More significantly, De Vido also once again threatened to play the nationalization card. If the private companies can’t get the work done, De Vido said, then the Kirchnerite administration will not hesitate to rule a state takeover of Edenor and Edesur. Such a nationalization of the utilities has not happened just yet. But the card is there to be played. The Kirchnerite administrations have nationalized the Post Office, water company, the airline Aerolíneas Argentinas and the energy company YPF.

That’s the thing with this government. The political situation is volatile, yes. But the CFK administration still seems to have a few cards left to play.

Rául Alfonsín, the late Radical candidate who won the presidency when Argentina returned to democracy in 1983, had no cards left in his hand (or in his pack) when he was forced to resign before the end of his mandate in 1989 when the nation was engulfed by the flames of hyperinflation.

Fernando de la Rúa, the Radical who won the presidency in 1999 leading a centre-left coalition, also had no cards to trump the financial meltdown of 2001 when he quit.

Fernández de Kirchner was on a gruelling schedule until she was forced to stop in October, just ahead of the midterm defeat, to undergo head surgery to drain a clot lodged between her skull and her brain. The president’s profile, after making a much-talked about official public reappearance in November, has been low even when she is now in charge of the nation and has reshuffled her Cabinet.

The president has chosen to keep such a low profile that the the opposition is now complaining about her being “absent” during the difficult times the nation needs to be steered through. This prompted one Kirchnerite official to quip that the opposition complained when the president was ever present and is now also complaining when she chooses to keep mum. Possibly CFK is now deliberately playing hide and seek with the opposition to highlight this contradiction.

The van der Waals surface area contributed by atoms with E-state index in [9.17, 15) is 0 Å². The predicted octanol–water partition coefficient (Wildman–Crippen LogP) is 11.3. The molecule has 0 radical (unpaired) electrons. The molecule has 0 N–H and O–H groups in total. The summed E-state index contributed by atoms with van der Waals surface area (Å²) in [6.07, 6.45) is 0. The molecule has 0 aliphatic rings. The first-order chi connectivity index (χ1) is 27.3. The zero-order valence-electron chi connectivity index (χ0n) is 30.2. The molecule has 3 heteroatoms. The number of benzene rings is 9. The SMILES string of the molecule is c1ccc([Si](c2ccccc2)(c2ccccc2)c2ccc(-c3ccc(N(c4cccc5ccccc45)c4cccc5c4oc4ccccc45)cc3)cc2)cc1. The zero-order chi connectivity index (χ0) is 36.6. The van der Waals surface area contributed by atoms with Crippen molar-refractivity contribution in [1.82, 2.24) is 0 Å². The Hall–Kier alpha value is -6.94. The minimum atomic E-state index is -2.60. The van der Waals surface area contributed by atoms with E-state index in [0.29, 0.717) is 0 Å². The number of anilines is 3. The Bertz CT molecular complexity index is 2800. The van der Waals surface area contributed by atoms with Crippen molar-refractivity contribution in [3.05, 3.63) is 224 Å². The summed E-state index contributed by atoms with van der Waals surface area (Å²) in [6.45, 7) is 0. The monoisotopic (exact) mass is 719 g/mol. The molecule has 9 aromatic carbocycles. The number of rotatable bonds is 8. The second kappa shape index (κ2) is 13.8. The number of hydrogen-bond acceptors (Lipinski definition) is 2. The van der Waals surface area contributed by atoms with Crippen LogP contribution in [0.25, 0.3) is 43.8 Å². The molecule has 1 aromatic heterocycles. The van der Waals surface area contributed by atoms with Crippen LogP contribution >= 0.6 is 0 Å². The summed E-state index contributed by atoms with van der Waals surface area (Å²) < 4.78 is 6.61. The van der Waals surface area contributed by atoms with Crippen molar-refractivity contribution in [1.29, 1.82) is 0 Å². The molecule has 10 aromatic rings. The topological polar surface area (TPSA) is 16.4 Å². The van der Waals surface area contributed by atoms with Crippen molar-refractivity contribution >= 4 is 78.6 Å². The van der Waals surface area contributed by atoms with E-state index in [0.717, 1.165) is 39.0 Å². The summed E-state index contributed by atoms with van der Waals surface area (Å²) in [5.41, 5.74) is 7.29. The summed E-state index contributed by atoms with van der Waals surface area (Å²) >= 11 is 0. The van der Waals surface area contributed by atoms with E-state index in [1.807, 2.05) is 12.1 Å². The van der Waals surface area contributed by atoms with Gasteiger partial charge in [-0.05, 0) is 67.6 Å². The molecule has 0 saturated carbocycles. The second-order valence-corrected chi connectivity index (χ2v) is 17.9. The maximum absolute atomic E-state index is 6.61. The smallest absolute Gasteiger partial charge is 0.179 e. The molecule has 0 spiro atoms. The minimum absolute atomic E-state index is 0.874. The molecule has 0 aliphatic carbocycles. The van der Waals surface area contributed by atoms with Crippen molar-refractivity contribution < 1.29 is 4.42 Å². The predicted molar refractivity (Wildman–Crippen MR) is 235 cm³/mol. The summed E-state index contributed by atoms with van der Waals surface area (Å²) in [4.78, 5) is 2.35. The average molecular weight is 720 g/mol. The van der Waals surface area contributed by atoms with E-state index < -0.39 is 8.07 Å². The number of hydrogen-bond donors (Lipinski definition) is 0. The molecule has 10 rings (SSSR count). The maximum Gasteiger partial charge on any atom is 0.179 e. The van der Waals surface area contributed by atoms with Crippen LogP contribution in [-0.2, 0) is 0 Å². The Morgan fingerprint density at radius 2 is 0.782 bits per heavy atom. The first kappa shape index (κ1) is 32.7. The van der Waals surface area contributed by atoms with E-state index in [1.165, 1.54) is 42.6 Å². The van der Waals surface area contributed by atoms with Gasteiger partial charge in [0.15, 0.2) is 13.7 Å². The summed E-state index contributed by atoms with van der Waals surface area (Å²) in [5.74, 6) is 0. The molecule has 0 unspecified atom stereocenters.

Fernández de Kirchner has already overruled the ultra-Kirchnerite lawmaker Carlos Kunkel who had declared that the president would be a candidate to “something” in 2015.

Fernández de Kirchner is currently away in Patagonia. But possibly she is planning to eventually reappear.

Here’s another card Kirchnerismo can play. You can expect Fernández de Kirchner to deliver the annual state of the nation speech to Congress on March 1. The president’s goal now seems to be trying to avoid the kind of political humiliation that downed Alfonsín and De la Rúa. All the problems highlighted by the opposition are still there: the underreported inflation rate, the corruption allegations, the currency exchange controls, the energy implosion. Yet problems are one thing and political humiliation is entirely another.

The Kirchnerites are not home and dry just yet. The critics would very much like to humiliate this administration. The president has possibly sensed that this is the case and is now trying to survive in one piece until 2015.